9. Don’t all religions teach basically the same thing?

    No, they do not. Critics of organized religion often make the assertion that all religions teach essentially the same thing, frequently citing the Ten Commandments or Our Lord Jesus’ command to “do unto others as you would have them do unto you” as examples of shared content that render separate religions redundant and unnecessarily divisive. While it is true that many religions (though not all) overlap in the moral laws that they teach, a list of ethical rules is not at the center of Christianity—the Gospel of Jesus Christ is. The reason that most religions share a common ethic is that God has written his Law on the hearts of all people (Romans 2:15). Therefore, the Law is internal; we find it when we look within ourselves. The Gospel (which is what makes Christianity distinct from every other religion) is external—it happened outside of ourselves and must be proclaimed to us from without.

  10. What are the Law and the Gospel?
    To put it succinctly, the Law is whatever God demands that we do for Him. The Gospel is the Good News of what God has done for us in Jesus Christ. Scripture makes it clear (Romans 3:20) that no one can be right in God’s sight by keeping the law (this would require us to keep it perfectly, never thinking an evil thought, saying an evil word, or failing to do the good that we should). But God uses the Law, which we have all broken, to break our pride and drive us to the cross, where we find Jesus Christ—God in the flesh come to save us—dying for the sins of the world. He did keep the Law perfectly and, in his death, he paid the penalty for your sins and mine.

  11. Isn’t it better to be spiritual, not religious?

    In a recent survey, a majority of Americans in their twenties and thirties identified themselves as “spiritual, but not religious.” There are many different definitions of “religion,” but most people mean that they are disinterested in religious institutions and formal systems of belief, preferring to come up with their own personal religion as they go. Proponents of such a view often point out that all religions were new forms of spirituality at some point, before becoming “institutionalized.”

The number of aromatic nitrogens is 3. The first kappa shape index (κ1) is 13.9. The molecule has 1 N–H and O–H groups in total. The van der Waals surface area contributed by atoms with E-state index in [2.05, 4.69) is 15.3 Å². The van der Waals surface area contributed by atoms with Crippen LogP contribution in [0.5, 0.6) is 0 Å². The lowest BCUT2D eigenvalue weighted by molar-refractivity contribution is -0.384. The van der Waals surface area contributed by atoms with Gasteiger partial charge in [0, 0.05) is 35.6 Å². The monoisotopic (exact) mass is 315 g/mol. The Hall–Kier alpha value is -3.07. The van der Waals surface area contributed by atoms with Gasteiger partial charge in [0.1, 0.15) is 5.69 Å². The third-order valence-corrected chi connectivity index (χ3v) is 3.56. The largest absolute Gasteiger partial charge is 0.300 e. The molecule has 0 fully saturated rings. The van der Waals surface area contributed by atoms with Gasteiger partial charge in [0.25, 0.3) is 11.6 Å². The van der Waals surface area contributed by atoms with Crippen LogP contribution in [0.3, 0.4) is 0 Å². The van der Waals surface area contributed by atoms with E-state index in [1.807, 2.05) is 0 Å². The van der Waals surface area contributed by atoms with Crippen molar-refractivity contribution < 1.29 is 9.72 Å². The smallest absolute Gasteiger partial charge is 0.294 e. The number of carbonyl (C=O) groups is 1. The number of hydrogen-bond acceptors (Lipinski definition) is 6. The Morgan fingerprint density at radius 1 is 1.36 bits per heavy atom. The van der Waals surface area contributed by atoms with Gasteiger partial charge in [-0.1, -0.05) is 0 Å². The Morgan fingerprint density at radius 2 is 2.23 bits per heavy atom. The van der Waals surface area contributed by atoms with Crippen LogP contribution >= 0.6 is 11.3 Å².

But what if God really did reveal himself to mankind? And what if the content of that revelation is found in His Holy Word, the Old and New Testaments of the Christian Scriptures? And what if, in those Scriptures, we read of Jesus Christ establishing a Church on earth? What if God did not intend us to go it alone with self-serve smorgasbord spirituality, but rather designed us to have relationship with Him in a community where his revealed Word is read and revered? This is exactly what we believe as Christians.

    St. James tells us that “religion that is pure and undefiled before God, the Father, is this: to visit orphans and widows in their affliction, and to keep oneself unstained from the world” (James 1:27). As you can see, when properly embraced, religion is a good thing, but it is Law, not Gospel, which means that it cannot save us. If you are trusting in religion to save you, I’m afraid you will be very disappointed. Still, if you’re hoping to live a spiritually fulfilling life without the faith once for all handed down to the saints (Jude 1:3)—without the Church, the Scriptures, the sacraments, and revealed Truth—well, that is a disappointing road to travel as well.

    For more on this topic, click here.